Deadline March 15th
Dr. Paul A. Miller, WVU’s 15th president, attributes the beginning of his successful career to West Virginia 4-H and a Hancock County West Virginia University Extension Service agent who introduced him to the idea of attending college.
So Miller and his wife, Francena, felt it was fitting to establish the first WVU Extension presidential scholarship to benefit West Virginia 4-H members. The Paul A. and Francena L. Miller Presidential Scholarship will provide an eligible 4-H’er a guaranteed $3,000 a year for four years and marks the largest single scholarship WVU Extension Service has ever received.
“Until I got into 4-H at age 11, I don’t think I knew anything about college,” said Miller, who now resides in Columbia, Missouri, and, at 90 years old, still serves as an adjunct professor in rural sociology at the University of Missouri.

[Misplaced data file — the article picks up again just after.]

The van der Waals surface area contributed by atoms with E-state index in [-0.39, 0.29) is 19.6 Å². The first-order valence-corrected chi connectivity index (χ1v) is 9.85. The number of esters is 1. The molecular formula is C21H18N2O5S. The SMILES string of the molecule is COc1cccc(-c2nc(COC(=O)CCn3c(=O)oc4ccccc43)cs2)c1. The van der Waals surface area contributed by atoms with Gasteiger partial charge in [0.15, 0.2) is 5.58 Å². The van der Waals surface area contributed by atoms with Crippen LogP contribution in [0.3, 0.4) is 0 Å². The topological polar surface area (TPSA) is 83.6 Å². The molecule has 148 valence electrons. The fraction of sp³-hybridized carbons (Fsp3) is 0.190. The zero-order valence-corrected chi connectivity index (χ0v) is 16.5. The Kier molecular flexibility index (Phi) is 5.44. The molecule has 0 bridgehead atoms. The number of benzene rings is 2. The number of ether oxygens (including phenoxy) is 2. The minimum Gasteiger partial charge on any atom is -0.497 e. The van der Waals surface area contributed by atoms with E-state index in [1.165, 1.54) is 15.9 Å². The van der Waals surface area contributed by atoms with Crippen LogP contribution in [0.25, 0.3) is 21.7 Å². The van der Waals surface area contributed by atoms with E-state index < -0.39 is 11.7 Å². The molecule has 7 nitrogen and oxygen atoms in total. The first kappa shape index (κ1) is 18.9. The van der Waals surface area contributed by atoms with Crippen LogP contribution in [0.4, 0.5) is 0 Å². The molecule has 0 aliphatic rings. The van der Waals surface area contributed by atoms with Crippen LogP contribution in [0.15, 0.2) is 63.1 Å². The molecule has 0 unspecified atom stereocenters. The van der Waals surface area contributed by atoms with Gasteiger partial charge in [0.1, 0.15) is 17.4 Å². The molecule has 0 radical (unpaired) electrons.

It was Hancock County WVU Extension Agent Walter C. Gumbel who spoke to Miller’s parents and “insisted that I become the first of my family line to have that experience. He was first among those who helped my parents and me to understand college attendance as more than an impossible dream,” said Miller.
Francena, originally from Ithaca, New York, earned her bachelor’s and master’s from Cornell and a doctorate from Penn State, where she taught until moving to WVU as the director of the Home Economics program in 1961.
She moved to the University of Connecticut in 1963 as the dean of the Home Economics program and then served as assistant director and executive director of the American Association of University Women from 1966-1968. She also served as the director of continuing education for women at Queens College in North Carolina.
The Paul A. and Francena L. Miller Presidential Scholarship was awarded for the first time for the 2008-2009 academic year. First preference is given to a 4-H member from Hancock County, where Paul grew up.
Miller said he owes much to the mentors he gained while a 4-H’er.
“I don’t think I would have ever been inspired to be the student I was in high school if it wasn’t for 4-H,” he said. “So Francena and I decided to do something of usefulness to other young people of 4-H to come.”
The gift was made through the WVU Foundation, a private non-profit corporation that generates and provides support for West Virginia University.